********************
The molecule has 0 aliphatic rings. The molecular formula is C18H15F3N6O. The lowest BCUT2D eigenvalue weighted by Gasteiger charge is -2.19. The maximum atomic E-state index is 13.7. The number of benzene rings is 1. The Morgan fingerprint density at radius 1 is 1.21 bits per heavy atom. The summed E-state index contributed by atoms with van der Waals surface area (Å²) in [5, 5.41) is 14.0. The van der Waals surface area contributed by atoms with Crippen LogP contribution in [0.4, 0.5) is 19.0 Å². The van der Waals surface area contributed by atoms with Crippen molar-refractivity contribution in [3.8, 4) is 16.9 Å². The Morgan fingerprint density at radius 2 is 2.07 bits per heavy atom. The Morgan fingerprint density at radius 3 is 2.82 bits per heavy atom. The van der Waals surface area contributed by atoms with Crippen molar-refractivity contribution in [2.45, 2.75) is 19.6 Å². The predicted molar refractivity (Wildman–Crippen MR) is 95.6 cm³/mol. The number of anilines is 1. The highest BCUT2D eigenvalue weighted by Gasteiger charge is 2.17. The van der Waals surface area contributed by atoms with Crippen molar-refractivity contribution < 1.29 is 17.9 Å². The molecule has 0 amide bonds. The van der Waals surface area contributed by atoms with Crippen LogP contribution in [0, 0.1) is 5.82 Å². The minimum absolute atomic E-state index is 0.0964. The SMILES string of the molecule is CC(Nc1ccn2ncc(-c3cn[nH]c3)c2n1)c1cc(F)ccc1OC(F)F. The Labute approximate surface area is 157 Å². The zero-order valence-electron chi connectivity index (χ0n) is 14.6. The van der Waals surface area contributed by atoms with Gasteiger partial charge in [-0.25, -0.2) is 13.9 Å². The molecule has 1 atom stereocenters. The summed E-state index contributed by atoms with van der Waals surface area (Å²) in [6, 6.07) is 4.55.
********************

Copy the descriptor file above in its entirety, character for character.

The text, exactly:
The molecule has 0 aliphatic rings. The molecular formula is C18H15F3N6O. The lowest BCUT2D eigenvalue weighted by Gasteiger charge is -2.19. The maximum atomic E-state index is 13.7. The number of benzene rings is 1. The Morgan fingerprint density at radius 1 is 1.21 bits per heavy atom. The summed E-state index contributed by atoms with van der Waals surface area (Å²) in [5, 5.41) is 14.0. The van der Waals surface area contributed by atoms with Crippen LogP contribution in [0.4, 0.5) is 19.0 Å². The van der Waals surface area contributed by atoms with Crippen molar-refractivity contribution in [3.8, 4) is 16.9 Å². The Morgan fingerprint density at radius 2 is 2.07 bits per heavy atom. The Morgan fingerprint density at radius 3 is 2.82 bits per heavy atom. The van der Waals surface area contributed by atoms with Crippen molar-refractivity contribution in [2.45, 2.75) is 19.6 Å². The predicted molar refractivity (Wildman–Crippen MR) is 95.6 cm³/mol. The number of anilines is 1. The highest BCUT2D eigenvalue weighted by Gasteiger charge is 2.17. The van der Waals surface area contributed by atoms with Crippen molar-refractivity contribution < 1.29 is 17.9 Å². The molecule has 0 amide bonds. The van der Waals surface area contributed by atoms with Crippen LogP contribution in [0, 0.1) is 5.82 Å². The minimum absolute atomic E-state index is 0.0964. The SMILES string of the molecule is CC(Nc1ccn2ncc(-c3cn[nH]c3)c2n1)c1cc(F)ccc1OC(F)F. The Labute approximate surface area is 157 Å². The zero-order valence-electron chi connectivity index (χ0n) is 14.6. The van der Waals surface area contributed by atoms with Gasteiger partial charge in [-0.25, -0.2) is 13.9 Å². The molecule has 1 atom stereocenters. The summed E-state index contributed by atoms with van der Waals surface area (Å²) in [6, 6.07) is 4.55.